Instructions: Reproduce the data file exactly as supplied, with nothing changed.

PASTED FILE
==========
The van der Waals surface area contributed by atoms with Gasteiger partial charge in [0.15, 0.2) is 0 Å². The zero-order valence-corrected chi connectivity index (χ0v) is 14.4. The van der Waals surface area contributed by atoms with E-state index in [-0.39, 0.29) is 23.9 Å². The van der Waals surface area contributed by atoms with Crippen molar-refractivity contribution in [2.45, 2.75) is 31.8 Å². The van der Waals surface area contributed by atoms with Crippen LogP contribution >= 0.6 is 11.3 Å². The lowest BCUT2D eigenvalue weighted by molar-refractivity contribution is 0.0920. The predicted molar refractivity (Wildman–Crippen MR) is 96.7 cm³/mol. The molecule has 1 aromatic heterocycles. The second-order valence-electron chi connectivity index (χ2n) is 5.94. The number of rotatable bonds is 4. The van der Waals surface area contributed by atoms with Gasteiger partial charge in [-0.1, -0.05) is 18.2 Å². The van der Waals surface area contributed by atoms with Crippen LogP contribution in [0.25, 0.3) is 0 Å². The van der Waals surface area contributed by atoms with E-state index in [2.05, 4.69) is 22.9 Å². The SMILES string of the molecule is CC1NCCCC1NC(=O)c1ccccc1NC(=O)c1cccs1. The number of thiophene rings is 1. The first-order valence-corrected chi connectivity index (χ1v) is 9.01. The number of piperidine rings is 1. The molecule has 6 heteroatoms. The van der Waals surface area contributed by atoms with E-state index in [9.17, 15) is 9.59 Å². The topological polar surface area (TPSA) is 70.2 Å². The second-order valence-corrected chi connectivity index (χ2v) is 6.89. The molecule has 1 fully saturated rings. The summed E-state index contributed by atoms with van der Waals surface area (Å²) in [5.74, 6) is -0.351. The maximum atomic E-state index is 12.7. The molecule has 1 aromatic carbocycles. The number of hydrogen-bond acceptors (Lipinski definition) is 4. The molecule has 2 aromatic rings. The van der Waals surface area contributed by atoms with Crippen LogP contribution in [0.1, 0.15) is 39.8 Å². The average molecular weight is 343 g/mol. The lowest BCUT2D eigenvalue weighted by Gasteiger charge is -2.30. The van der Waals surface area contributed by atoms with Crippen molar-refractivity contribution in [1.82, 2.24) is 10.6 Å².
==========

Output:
The van der Waals surface area contributed by atoms with Gasteiger partial charge in [0.15, 0.2) is 0 Å². The zero-order valence-corrected chi connectivity index (χ0v) is 14.4. The van der Waals surface area contributed by atoms with E-state index in [-0.39, 0.29) is 23.9 Å². The van der Waals surface area contributed by atoms with Crippen molar-refractivity contribution in [2.45, 2.75) is 31.8 Å². The van der Waals surface area contributed by atoms with Crippen LogP contribution >= 0.6 is 11.3 Å². The lowest BCUT2D eigenvalue weighted by molar-refractivity contribution is 0.0920. The predicted molar refractivity (Wildman–Crippen MR) is 96.7 cm³/mol. The molecule has 1 aromatic heterocycles. The second-order valence-electron chi connectivity index (χ2n) is 5.94. The number of rotatable bonds is 4. The van der Waals surface area contributed by atoms with Gasteiger partial charge in [-0.1, -0.05) is 18.2 Å². The van der Waals surface area contributed by atoms with Crippen LogP contribution in [0.25, 0.3) is 0 Å². The van der Waals surface area contributed by atoms with E-state index in [2.05, 4.69) is 22.9 Å². The SMILES string of the molecule is CC1NCCCC1NC(=O)c1ccccc1NC(=O)c1cccs1. The number of thiophene rings is 1. The first-order valence-corrected chi connectivity index (χ1v) is 9.01. The number of piperidine rings is 1. The molecule has 6 heteroatoms. The van der Waals surface area contributed by atoms with E-state index in [9.17, 15) is 9.59 Å². The topological polar surface area (TPSA) is 70.2 Å². The second-order valence-corrected chi connectivity index (χ2v) is 6.89. The molecule has 1 fully saturated rings. The summed E-state index contributed by atoms with van der Waals surface area (Å²) in [5.74, 6) is -0.351. The maximum atomic E-state index is 12.7. The molecule has 1 aromatic carbocycles. The number of hydrogen-bond acceptors (Lipinski definition) is 4. The molecule has 2 aromatic rings. The van der Waals surface area contributed by atoms with Crippen LogP contribution in [0.1, 0.15) is 39.8 Å². The average molecular weight is 343 g/mol. The lowest BCUT2D eigenvalue weighted by Gasteiger charge is -2.30. The van der Waals surface area contributed by atoms with Crippen molar-refractivity contribution in [1.82, 2.24) is 10.6 Å².